Next, and here is where I like to use a good sized Le Creuset pot for cooking the risotto in, add a liberal dose of butter and cook a diced onion and shallot till they are not quite brown. Then add a good amount of olive oil to that, along with 2 cups of arborio rice. It is essential that you use arborio rice for this. Coat the rice with the butter and oil mixture, and sauté for a minute or two to cook thru, but don’t brown the rice. All of the above is done over medium heat, but stove tops vary greatly, so adjust accordingly.

Now the liquids begin. Add one cup of white wine to the mixture. I like to use a white that we will be serving with the meal. Stir rice till the wine is absorbed. The depth of flavor the wine adds to the finished product is really noticeable. Now the waiting hot stock takes center stage. Add one cup of stock to the mixture, stirring till the stock is fully absorbed. What holds many folks back about making risotto is there is a good amount of stirring involved. A constant stir is not necessary, but pretty close. This is where the white wine you opened comes in quite nicely. Sipping a little white wine during the risotto making process is a personal favorite–it is my break from stirring. Continue adding the hot stock one cup at a time, and the rice will become creamier as you go, as it releases the natural starches. Add the 7th cup of stock. At this point, you will be about 20 to 25 minutes into the rice cooking process. You are almost there. Now add the package of pureed squash. It is fine if it is still a bit frozen in parts, as it will quickly break apart and incorporate once it hits the hot mixture. Stir. Now add the sausage that you prepared earlier. Stir. Add a cup of freshly grated Parmesan cheese. Then add almost all of the butternut squash you roasted earlier, reserving the prettier pieces for garnishing the top of the finished risotto. Stir. Turn off the heat. Add your last cup of stock. Stir. Put on the lid. Let sit for 5 minutes, have another sip of your white wine, as we are almost done.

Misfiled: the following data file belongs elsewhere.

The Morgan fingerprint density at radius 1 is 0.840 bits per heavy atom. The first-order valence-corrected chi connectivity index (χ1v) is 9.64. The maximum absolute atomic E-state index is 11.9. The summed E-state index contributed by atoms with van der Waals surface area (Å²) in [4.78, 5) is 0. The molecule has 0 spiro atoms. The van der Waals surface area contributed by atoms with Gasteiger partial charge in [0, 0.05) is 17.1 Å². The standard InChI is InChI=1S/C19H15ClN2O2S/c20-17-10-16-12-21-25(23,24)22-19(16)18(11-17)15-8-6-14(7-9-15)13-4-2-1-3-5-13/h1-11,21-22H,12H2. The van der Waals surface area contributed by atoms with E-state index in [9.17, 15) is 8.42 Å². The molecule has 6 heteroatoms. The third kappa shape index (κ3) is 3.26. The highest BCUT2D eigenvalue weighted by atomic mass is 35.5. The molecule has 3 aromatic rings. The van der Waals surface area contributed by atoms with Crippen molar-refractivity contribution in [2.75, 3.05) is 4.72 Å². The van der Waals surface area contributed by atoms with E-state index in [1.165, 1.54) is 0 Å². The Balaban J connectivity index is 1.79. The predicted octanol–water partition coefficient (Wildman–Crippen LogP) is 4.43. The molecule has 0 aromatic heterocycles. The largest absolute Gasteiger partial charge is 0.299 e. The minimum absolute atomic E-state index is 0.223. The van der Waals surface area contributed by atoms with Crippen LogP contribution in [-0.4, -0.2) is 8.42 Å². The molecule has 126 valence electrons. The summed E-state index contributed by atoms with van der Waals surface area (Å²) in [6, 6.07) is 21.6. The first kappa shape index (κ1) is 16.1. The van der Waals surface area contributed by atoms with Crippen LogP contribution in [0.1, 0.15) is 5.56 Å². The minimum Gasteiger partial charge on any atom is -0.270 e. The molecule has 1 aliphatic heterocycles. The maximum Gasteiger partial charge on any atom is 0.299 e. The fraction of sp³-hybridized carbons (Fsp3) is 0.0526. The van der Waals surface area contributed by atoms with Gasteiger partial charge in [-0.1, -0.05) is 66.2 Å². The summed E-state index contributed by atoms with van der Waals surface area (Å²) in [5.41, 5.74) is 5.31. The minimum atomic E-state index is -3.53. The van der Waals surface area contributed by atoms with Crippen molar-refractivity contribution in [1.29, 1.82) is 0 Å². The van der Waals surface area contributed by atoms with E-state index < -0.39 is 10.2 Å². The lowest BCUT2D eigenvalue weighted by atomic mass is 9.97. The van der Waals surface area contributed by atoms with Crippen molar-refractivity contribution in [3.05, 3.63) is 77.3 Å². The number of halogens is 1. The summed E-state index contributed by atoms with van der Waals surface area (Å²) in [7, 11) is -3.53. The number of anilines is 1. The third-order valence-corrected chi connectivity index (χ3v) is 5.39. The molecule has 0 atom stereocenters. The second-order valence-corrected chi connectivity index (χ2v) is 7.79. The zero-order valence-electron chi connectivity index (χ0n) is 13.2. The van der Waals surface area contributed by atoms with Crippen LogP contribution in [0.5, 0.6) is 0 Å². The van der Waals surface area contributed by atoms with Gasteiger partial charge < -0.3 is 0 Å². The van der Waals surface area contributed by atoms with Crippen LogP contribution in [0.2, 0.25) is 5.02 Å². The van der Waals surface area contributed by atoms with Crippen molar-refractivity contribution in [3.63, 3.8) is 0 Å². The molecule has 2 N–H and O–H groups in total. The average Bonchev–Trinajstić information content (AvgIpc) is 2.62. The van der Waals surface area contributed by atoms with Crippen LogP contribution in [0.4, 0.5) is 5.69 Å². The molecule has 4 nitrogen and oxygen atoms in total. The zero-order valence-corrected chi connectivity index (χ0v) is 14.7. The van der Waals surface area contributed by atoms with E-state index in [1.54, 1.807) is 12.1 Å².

Once that 5 minutes has passed, give it one last stir. In a bowl add the risotto mixture, then add a few pieces of the roasted butternut squash, and finally a few sprinkles of the grated Parmesan. A bit of work, but that will all fade away when you have your first bite.